It shouldn't be surprising, therefore, that if you want to make an experience a 10 instead of just a 9, you have to dial up the emotional level even more – as Figure 5 suggests, by going out of your way, by greeting people when they enter or leave the store, or by finding other ways to make them feel important or valuable.
Shifts in Key Emotional Areas
Ontario's Best and Worst
So who are Ontario's best and worst retailers in terms of customer experience? Who are the charmers and the alsorans? Before we reveal our findings, we need to quickly address one other issue. Our larger study of 4,000 switchers in Ontario revealed that one retail sector in particular stood out in terms of the importance placed on service reasons. That sector was hardware (see Figure 6).
The Weighted Importance of Service in Eight Retail
So certain types of retailers – especially hardware stores and electronics stores – tended to be at the top of people's list when asked to think about those great, and not-so-great, service experiences. Home Hardware, Home Depot, Shoppers Drug Mart, and Metro topped our top-of-mind list of overall mentions. But what really matters, of course, is not the absolute counts but the ratios – how many good mentions for each bad one.
Figure 7: Best Ratios
As you can see in Figure 7, Home Hardware was doing an excellent job, eliciting almost five positive comments for every negative one. Home Depot, Shoppers Drug Mart, Metro, Rona, and Loblaws were next on the list, with two positive comments for each negative one. Down towards the bottom were the also-rans – Sears, The Bay, McDonald's, and Future Shop – all with less than one positive mention for every negative one. Ten Little Things That Can Make a Big Difference So those actions that signal to customers that they are truly acknowledged and valued as persons are critical. Based on our research, these actions are as follows:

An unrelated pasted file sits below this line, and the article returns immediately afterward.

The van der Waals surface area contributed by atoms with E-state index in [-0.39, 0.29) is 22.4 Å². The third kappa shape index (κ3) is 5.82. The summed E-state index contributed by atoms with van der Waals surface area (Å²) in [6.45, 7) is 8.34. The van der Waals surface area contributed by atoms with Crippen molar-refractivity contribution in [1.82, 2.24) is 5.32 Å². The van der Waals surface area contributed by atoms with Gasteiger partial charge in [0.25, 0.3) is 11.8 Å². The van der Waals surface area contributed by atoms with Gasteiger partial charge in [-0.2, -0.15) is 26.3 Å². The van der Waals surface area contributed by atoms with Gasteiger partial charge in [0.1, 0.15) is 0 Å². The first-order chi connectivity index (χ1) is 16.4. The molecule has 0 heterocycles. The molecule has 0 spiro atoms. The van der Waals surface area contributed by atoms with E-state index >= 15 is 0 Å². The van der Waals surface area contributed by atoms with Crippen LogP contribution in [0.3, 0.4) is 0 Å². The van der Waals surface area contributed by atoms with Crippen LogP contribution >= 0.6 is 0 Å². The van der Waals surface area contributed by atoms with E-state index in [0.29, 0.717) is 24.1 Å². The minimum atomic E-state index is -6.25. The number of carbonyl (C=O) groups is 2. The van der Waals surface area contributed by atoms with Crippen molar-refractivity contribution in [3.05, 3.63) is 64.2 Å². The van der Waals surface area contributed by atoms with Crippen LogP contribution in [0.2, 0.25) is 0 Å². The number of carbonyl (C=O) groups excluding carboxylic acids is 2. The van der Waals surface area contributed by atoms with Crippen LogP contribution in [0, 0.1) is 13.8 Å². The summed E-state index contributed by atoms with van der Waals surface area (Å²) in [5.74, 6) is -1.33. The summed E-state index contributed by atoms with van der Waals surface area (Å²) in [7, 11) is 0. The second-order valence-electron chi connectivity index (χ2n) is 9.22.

These seem obvious. But what is less obvious, as we have argued here, is that these should make such a big difference. And so, the potential for triggering feelings of love and betrayal does appear to lie just beneath the surface of even the most casual and ordinary of service encounters. It's easy to discount our feelings, just because these service encounters do seem so ordinary.
This article is taken from supplementary questions asked in the company's Switching Dynamics™ retail study, a new, regular, syndicated study of 4,000 retail switchers, conducted online several times a year.
Alastair Hay is president of Hay Research International, a fullservice research company based in Toronto. He holds a BComm and an MA in philosophy. From 2000 to 2002, he served as standards director of MRIA (then PMRS). For the past decade, he has taught marketing research at the University of Toronto, Scarborough campus. Al may be reached at email@example.com
VUE Magazine - January/February 2011
The above article is available for downloading and printing in PDF format.
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AD PRETESTING AND NEW MODELS OF THE MIND
(Do Ads Really Persuade?)
by Alastair Hay